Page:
Aretha Franklin’s former lover, Willie Wilkerson, dies of coronavirus at 72
'The Queen of Soul' met him at a concert and once described their relationship as a 'fiery match'
Aretha Franklin’s former love interest and longtime friend, Willie Wilkerson, Jr. has died from the COVID-19 virus.
Wilkerson, 72, died on Wednesday at Ascension Providence Hospital in Rochester, where he was taken on March 30, his family told the Detroit Free Press.
A former Detroit firefighter, Wilkerson met Franklin in the late 1980s after going to one of her shows, where he had a front-row seat. As he was “hooting and hollering” while ‘Retha sang the roof off the place, the singer “started a conversation with him,” said Reginald Amos, a retired deputy chief with the Detroit Fire Department.
That conversation continued after the show, as they learned that they were practically neighbors. Both Franklin and Wilkerson had apartments in Detroit’s Riverfront Towers. They soon became an item and were ultimately engaged to be married in 2012, although they had many relationship starts and stops along the way. In an interview with Jet, Franklin described them as a “fiery match.”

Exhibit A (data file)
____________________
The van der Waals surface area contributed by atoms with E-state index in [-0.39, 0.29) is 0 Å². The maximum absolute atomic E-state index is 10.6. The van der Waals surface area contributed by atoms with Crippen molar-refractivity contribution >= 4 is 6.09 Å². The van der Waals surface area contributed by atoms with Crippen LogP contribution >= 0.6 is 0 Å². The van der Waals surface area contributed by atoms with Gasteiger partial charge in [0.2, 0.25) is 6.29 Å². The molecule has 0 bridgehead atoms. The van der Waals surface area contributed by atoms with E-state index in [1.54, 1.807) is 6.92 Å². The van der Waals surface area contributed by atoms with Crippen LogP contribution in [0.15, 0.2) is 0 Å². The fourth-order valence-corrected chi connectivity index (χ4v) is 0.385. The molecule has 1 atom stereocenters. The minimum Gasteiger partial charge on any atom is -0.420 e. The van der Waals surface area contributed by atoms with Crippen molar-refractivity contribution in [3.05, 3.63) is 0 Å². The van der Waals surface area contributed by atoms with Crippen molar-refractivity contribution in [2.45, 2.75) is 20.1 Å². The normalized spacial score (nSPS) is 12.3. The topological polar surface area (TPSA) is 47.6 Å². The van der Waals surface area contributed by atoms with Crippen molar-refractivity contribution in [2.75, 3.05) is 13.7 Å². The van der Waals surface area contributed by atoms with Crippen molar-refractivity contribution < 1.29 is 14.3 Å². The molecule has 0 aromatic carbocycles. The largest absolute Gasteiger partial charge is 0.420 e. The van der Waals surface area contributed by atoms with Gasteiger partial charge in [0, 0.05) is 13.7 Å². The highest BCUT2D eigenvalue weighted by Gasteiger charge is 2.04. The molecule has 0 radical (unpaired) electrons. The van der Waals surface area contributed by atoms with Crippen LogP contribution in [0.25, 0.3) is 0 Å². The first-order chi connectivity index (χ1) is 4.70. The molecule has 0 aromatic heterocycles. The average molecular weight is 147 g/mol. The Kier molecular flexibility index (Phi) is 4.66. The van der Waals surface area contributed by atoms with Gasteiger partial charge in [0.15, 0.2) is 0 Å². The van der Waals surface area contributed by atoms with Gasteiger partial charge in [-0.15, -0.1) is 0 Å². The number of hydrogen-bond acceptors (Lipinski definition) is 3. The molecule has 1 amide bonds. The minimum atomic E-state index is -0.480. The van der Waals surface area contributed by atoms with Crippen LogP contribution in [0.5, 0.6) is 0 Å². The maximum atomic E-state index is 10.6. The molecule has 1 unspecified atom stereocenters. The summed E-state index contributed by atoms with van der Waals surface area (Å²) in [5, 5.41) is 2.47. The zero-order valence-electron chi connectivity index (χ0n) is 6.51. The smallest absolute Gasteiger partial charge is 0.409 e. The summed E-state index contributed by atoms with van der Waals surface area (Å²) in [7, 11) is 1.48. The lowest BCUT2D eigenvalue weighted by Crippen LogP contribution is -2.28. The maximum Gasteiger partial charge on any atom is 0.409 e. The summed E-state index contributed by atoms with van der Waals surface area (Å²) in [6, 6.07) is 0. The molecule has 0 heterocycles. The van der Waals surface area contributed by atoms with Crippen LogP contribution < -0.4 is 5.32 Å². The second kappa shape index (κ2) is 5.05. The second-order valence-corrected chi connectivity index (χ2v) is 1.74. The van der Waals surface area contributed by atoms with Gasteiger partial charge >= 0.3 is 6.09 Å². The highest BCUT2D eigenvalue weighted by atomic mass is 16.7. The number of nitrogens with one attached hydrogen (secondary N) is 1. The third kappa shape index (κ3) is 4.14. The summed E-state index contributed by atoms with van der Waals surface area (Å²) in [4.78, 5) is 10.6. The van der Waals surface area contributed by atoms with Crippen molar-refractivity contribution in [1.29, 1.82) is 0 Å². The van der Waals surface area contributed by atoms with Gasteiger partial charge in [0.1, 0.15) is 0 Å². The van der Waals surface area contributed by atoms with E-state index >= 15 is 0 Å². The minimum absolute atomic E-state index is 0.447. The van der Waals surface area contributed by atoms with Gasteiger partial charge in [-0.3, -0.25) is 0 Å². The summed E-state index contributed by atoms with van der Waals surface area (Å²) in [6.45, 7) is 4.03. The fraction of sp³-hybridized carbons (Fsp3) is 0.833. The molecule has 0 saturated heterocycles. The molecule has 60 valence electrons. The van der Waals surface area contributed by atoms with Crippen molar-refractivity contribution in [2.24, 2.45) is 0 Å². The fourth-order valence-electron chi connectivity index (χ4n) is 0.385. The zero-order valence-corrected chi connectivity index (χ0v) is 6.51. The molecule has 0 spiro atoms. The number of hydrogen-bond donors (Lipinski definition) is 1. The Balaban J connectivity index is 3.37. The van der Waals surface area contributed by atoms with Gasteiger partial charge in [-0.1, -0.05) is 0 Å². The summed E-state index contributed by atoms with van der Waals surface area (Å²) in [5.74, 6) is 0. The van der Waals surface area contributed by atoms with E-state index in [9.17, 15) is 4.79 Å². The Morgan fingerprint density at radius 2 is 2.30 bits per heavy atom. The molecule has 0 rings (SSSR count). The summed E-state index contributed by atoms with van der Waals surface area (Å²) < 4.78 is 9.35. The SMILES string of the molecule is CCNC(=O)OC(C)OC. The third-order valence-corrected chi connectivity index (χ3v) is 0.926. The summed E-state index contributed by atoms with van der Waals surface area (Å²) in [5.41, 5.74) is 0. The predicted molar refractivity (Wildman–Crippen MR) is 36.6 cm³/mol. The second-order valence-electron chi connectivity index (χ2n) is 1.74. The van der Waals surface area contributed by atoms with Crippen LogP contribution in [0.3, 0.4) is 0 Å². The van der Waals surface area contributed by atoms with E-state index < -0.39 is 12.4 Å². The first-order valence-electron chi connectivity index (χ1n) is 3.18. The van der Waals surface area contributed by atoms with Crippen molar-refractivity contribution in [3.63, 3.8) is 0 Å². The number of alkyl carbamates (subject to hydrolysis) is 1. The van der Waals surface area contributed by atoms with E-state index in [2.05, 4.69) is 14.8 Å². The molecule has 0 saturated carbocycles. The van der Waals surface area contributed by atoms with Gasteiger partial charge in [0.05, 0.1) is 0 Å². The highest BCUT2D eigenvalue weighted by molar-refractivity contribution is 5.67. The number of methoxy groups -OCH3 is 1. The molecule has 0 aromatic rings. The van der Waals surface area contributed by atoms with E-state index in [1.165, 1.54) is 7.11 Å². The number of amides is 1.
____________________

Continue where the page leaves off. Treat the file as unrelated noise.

In an old Free Press story, the newspaper referred to Wilkerson as “a strapping Vietnam War veteran with a love of Cadillacs (Cadillac Willie is one of his nicknames)” and “a sturdy, steady presence at Franklin’s side.”
Although the two would never marry, they stayed good friends. As Franklin’s health deteriorated in 2018 before she died of pancreatic cancer, Wilkerson remained “very close to her, visiting her right to the end,” one of his daughters, Tequila Wilkerson, told the newspaper.
“And they talked all the time on the phone,” she added.
And they also traveled a lot together, according to another one of Wilkerson’s daughters, Sandra Evangelista of Wilsonville, Oregon.
Willie Wilkerson Jr. was born in Detroit and is a Vietnam War vet, serving with the U.S. Marine Corps, his family told the newspaper. When he returned from war, he started working as a fire engine operator with the Detroit Fire Department.
Even in his final weeks, Wilkerson kept his sense of humor, making nurses and other health care workers laugh, said his third daughter, Tanya Wilkerson Thompson of Grand Blanc.
“He was definitely a funny guy. He just had an infectious spirit. He could come to my son’s basketball games and he was just that guy that everybody could walk up to and feel like you knew him,” Thompson told the Free Press.
Wilkerson is survived by his wife, Doris Ogburn, whom he married last year, his three daughters, a son, John McGovern of Portland, Oregon, and 10 grandchildren and six great-grandchildren.
Due to the coronavirus pandemic, the family is undecided as to whether they’ll hold a funeral for him, but are asking that donations in his memory be made to the Michigan Humane Society, 30300 Telegraph Road Suite 220 Bingham Farms, MI 48025; or via www.michiganhumane.org, since he loved his canine friends.